PEOPLE v. REED

Docket No. 226.

1 Mich. App. 60 (1965)

134 N.W.2d 374

PEOPLE v. REED.

Michigan Court of Appeals.

Decided April 19, 1965.


Attorney(s) appearing for the Case

Frank J. Kelley, Attorney General, Robert A. Derengoski, Solicitor General, James G. Fleming, Prosecuting Attorney, and Michael J. McGann, Assistant Prosecuting Attorney, for the people.

William F. Goler, for defendant.


T.G. KAVANAGH, P.J.

The appellant was arraigned on an information charging him with murder.

The trial court informed him of the charge and advised him that he was entitled to a jury trial and to be represented by counsel at the State's expense. At appellant's request the court appointed counsel and then adjourned the arraignment.

Approximately one and one-half hours later the appellant's counsel, in the appellant's presence, advised the court that the appellant wished to waive the reading of the information which charged murder and to enter a plea of guilty to a charge of murder in the second degree.*

The court thereupon questioned the appellant who affirmed what his counsel had stated and after questioning the court about the effect of the plea, told the court that he was pleading guilty to murder in the second degree freely, voluntarily, of his own choice, without threats or promises having been made to him.

After further examination respecting appellant's age, marital status, the homicide itself, his criminal record, residence, and prior employment, the court accepted the plea and sentenced the appellant to life in prison.

The appellant maintains that the trial court did not inform him of the nature of the accusation, or the consequence of his plea of guilty after such plea but before sentence. He says that the plea was not freely and voluntarily made with the full knowledge of the nature of the accusation and that the statements made by him do not constitute a full, free, and unqualified plea of guilty.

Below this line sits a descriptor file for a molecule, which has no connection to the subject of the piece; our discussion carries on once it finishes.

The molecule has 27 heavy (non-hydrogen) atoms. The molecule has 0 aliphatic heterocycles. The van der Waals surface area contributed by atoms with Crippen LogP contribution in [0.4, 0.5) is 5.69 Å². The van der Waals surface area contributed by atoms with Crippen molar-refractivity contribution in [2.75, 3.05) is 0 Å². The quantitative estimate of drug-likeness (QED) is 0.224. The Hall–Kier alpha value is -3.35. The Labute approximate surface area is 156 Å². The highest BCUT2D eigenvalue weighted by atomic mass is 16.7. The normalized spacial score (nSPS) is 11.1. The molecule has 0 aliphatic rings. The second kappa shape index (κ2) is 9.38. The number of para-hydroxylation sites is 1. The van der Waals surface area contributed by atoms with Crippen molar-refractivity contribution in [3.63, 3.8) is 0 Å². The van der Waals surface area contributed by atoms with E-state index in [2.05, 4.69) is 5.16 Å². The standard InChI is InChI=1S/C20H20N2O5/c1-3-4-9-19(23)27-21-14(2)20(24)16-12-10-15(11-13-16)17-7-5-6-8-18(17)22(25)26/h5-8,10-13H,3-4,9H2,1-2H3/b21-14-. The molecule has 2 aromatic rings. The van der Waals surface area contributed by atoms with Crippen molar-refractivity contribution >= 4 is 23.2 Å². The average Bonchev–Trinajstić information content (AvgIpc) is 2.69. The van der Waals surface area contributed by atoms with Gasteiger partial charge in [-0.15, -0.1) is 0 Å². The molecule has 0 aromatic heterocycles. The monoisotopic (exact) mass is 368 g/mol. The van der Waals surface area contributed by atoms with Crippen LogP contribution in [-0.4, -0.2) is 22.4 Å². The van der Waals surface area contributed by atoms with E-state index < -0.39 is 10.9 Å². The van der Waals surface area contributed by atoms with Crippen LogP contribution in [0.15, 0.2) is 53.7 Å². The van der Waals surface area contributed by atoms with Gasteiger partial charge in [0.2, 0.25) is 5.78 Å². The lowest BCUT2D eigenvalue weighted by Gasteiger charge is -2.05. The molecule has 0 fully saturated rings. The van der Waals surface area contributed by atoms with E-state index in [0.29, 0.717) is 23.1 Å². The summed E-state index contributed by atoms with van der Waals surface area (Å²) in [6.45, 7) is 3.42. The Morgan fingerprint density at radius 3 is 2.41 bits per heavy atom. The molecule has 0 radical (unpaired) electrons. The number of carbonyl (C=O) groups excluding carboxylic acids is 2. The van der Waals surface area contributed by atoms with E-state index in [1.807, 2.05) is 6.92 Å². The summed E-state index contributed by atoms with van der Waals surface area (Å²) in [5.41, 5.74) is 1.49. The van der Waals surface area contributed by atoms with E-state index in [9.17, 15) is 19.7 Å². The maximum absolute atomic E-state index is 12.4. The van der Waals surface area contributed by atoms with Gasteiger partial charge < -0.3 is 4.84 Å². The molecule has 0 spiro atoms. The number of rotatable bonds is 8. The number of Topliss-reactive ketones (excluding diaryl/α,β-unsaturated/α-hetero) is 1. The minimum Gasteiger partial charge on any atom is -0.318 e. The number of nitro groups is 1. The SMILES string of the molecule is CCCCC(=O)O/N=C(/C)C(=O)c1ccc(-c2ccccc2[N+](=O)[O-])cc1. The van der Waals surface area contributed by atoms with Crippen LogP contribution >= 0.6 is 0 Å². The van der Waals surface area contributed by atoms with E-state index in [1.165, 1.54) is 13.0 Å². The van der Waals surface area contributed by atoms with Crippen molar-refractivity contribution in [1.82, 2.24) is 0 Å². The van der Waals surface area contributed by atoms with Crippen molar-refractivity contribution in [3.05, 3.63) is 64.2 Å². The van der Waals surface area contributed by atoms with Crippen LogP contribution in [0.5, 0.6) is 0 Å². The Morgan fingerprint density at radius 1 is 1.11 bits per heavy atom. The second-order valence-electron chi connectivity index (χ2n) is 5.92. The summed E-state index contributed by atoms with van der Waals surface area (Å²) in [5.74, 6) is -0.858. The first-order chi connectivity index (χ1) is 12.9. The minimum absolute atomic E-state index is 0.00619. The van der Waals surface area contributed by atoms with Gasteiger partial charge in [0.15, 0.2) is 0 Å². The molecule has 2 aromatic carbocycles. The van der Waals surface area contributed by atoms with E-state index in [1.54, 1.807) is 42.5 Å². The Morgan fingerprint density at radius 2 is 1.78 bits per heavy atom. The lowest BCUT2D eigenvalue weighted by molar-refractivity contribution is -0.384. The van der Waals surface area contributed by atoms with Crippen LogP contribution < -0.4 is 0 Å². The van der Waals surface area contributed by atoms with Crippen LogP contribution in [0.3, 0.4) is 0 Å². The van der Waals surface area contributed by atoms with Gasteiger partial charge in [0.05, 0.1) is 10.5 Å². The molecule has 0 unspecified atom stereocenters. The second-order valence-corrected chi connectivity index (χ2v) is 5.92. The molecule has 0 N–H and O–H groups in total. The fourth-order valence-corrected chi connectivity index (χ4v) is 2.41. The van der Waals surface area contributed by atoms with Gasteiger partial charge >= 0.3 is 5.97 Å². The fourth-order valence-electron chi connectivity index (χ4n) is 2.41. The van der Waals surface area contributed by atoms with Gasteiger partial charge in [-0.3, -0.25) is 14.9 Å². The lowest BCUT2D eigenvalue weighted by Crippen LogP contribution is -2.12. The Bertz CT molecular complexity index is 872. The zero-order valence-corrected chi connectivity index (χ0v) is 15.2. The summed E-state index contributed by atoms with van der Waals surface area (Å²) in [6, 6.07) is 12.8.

All of the claims of the appellant can be considered as one to the effect that the trial court did not observe the requirements of Court Rule No 35A, § 2 (1945)** and CL 1948, § 768.35 (Stat Ann 1954 Rev § 28.1058) as to investigation before sentencing, after a plea of guilty.

The court rule and statute were considered in the cases of People v. Bumpus (1959), 355 Mich. 374, and People v. Barrows (1959), 358 Mich. 267, and the trial judge's responsibility thereunder defined.

The latter case sets out the requirement that the court must examine the accused, and the former that, "the form and manner of this examination has not been prescribed but is left to the discretion of the judges, to be exercised by him in the manner best suited to the parties and the offense." (People v. Bumpus, supra at 380.)

We find no reversible error. Affirmed.

McGREGOR and QUINN, JJ., concurred.

FootNotes


* See CL 1948, § 750.317 (Stat Ann 1954 Rev § 28.549). — REPORTER.
** Added June, 1947, effective September 1, 1947, 318 Mich xxxix. — REPORTER.

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